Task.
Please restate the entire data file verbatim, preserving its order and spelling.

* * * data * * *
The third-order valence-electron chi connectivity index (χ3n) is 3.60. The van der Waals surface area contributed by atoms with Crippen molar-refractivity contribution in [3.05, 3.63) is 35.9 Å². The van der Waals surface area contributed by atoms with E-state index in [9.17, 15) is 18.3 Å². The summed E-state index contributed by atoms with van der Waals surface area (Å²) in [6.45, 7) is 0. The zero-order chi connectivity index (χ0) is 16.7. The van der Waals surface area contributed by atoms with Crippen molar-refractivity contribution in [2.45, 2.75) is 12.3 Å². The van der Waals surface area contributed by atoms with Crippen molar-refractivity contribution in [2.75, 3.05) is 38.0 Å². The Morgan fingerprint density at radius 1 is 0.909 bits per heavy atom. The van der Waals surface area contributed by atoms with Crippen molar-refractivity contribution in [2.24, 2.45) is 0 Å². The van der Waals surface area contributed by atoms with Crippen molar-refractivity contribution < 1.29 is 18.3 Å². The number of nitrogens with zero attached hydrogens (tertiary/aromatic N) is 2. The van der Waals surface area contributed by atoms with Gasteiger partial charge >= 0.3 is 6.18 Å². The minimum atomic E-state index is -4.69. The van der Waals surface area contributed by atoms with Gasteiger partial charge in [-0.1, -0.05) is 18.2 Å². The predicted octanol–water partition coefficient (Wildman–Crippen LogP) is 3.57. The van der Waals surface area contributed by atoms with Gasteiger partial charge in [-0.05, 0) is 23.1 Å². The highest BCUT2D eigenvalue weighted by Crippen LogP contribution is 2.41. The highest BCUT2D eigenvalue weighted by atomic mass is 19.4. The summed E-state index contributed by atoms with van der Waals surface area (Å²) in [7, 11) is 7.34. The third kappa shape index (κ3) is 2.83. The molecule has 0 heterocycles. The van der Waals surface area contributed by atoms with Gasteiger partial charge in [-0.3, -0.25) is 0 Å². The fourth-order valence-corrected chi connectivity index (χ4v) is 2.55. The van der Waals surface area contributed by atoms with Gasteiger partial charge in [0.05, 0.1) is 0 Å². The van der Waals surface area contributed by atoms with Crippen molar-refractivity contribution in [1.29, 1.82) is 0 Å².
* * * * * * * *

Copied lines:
The third-order valence-electron chi connectivity index (χ3n) is 3.60. The van der Waals surface area contributed by atoms with Crippen molar-refractivity contribution in [3.05, 3.63) is 35.9 Å². The van der Waals surface area contributed by atoms with E-state index in [9.17, 15) is 18.3 Å². The summed E-state index contributed by atoms with van der Waals surface area (Å²) in [6.45, 7) is 0. The zero-order chi connectivity index (χ0) is 16.7. The van der Waals surface area contributed by atoms with Crippen molar-refractivity contribution in [2.45, 2.75) is 12.3 Å². The van der Waals surface area contributed by atoms with Crippen molar-refractivity contribution in [2.75, 3.05) is 38.0 Å². The Morgan fingerprint density at radius 1 is 0.909 bits per heavy atom. The van der Waals surface area contributed by atoms with Crippen molar-refractivity contribution in [2.24, 2.45) is 0 Å². The van der Waals surface area contributed by atoms with Crippen molar-refractivity contribution < 1.29 is 18.3 Å². The number of nitrogens with zero attached hydrogens (tertiary/aromatic N) is 2. The van der Waals surface area contributed by atoms with Gasteiger partial charge >= 0.3 is 6.18 Å². The minimum atomic E-state index is -4.69. The van der Waals surface area contributed by atoms with Gasteiger partial charge in [-0.1, -0.05) is 18.2 Å². The predicted octanol–water partition coefficient (Wildman–Crippen LogP) is 3.57. The van der Waals surface area contributed by atoms with Gasteiger partial charge in [-0.05, 0) is 23.1 Å². The highest BCUT2D eigenvalue weighted by Crippen LogP contribution is 2.41. The highest BCUT2D eigenvalue weighted by atomic mass is 19.4. The summed E-state index contributed by atoms with van der Waals surface area (Å²) in [7, 11) is 7.34. The third kappa shape index (κ3) is 2.83. The molecule has 0 heterocycles. The van der Waals surface area contributed by atoms with Gasteiger partial charge in [-0.3, -0.25) is 0 Å². The fourth-order valence-corrected chi connectivity index (χ4v) is 2.55. The van der Waals surface area contributed by atoms with Gasteiger partial charge in [0.05, 0.1) is 0 Å². The van der Waals surface area contributed by atoms with Crippen molar-refractivity contribution in [1.29, 1.82) is 0 Å².